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Let $B \subseteq l^2$, $B=\left\{x\in l^2:\sum_{n\geq1}n|x_n|^2\leq1\right\}$, show that $B$ is compact.

My thought: $B$ is closed in $l^2$ which is complete. Then $B$ is complete. It suffices to show $B$ is totally bounded. I think we need to first get rid of the infinite tail sum, i.e., bound all sequences with balls centered at sequences that only have finitely many terms. And then find a ball cover for the finite sequences. But I don't know how to bound the tail sum and I'm stuck.

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Theorem. Let $p\in[1,+\infty]$ and $M\subseteq\ell_p$ be a bounded subset such that $$ \lim\limits_{N\to\infty}\sup\{\Vert (0,0,\ldots,0,x_N,x_{N+1},\ldots) \Vert_p:x\in M\}=0 \tag{1}$$ then $M$ is totally bounded.

For the proof, see an answer of that question: How to show that this set is compact in $\ell^2$.

The theorem provides a characterization of totally bounded subsets of $\ell_p$.

Let’s apply it to $B$.

For $x\in B$, we have

$$\Vert x\Vert_2 = \sum_{n\ge1} \vert x_n \vert^2 \le \sum_{n\ge1} n\vert x_n \vert^2 \le 1$$ proving that $B$ in included in the closed ball centered on the origin with radius equal to one. Hence $B$ is bounded.

We’ll be done if we prove that $B$ satisfies condition $(1)$ of theorem above.

For $x \in B$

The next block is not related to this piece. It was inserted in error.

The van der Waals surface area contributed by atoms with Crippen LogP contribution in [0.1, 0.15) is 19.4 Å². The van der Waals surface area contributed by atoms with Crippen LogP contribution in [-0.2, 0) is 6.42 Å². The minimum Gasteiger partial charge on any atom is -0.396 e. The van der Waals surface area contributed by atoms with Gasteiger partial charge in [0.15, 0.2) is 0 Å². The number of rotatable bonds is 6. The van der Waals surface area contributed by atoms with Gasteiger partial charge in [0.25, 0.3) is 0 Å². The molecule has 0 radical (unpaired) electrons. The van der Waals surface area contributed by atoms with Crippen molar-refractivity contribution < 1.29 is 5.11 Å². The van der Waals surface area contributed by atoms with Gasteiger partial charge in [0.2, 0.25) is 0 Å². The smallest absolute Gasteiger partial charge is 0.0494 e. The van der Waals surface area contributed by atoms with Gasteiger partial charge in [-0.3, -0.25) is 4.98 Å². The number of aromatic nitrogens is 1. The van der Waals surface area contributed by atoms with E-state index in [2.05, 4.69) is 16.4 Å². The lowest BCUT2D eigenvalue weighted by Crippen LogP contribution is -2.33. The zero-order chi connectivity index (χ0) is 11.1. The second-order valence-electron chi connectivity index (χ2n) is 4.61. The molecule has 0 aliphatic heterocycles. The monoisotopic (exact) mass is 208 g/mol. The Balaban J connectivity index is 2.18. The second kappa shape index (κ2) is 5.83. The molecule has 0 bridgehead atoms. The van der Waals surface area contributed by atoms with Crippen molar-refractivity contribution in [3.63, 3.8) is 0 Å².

$$N\sum_{k\ge N} \vert x_k\vert^2 \le \sum_{k\ge N} k\vert x_k\vert^2 \le \sum_{k\ge 1} k\vert x_k\vert^2 \le 1$$ Therefore $$\sup\{\Vert (0,0,\ldots,0,x_N,x_{N+1},\ldots) \Vert_2:x\in B\} \le 1/N$$ and condition $(1)$ is satisfied.

$B$ is totally bounded. And also complete as being a closed subset of a complete space.

Finally $B$ is compact.

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  • $\begingroup$ Thank you so much! $\endgroup$ – Fluffy Skye Jan 17 '19 at 20:25
  • $\begingroup$ @FluffySkye You’re welcome! The ideas that you mentioned in your question are in fact applied behind the stated theorem. $\endgroup$ – mathcounterexamples.net Jan 17 '19 at 20:27
  • $\begingroup$ @mathcounterexamples.net I think you made a typo in your second last inequality. $\endgroup$ – BigbearZzz Jan 17 '19 at 20:34
  • $\begingroup$ @BigbearZzz Thanks for noticing. I corrected. $\endgroup$ – mathcounterexamples.net Jan 17 '19 at 20:35
  • $\begingroup$ I know it's been some time. But how exactly dis you show B is closed? Im trying this excercise be showing that any convergent net in B converges to a point in B... But can't see the trick to make inequalities work $\endgroup$ – NazimJ Mar 6 '19 at 18:56

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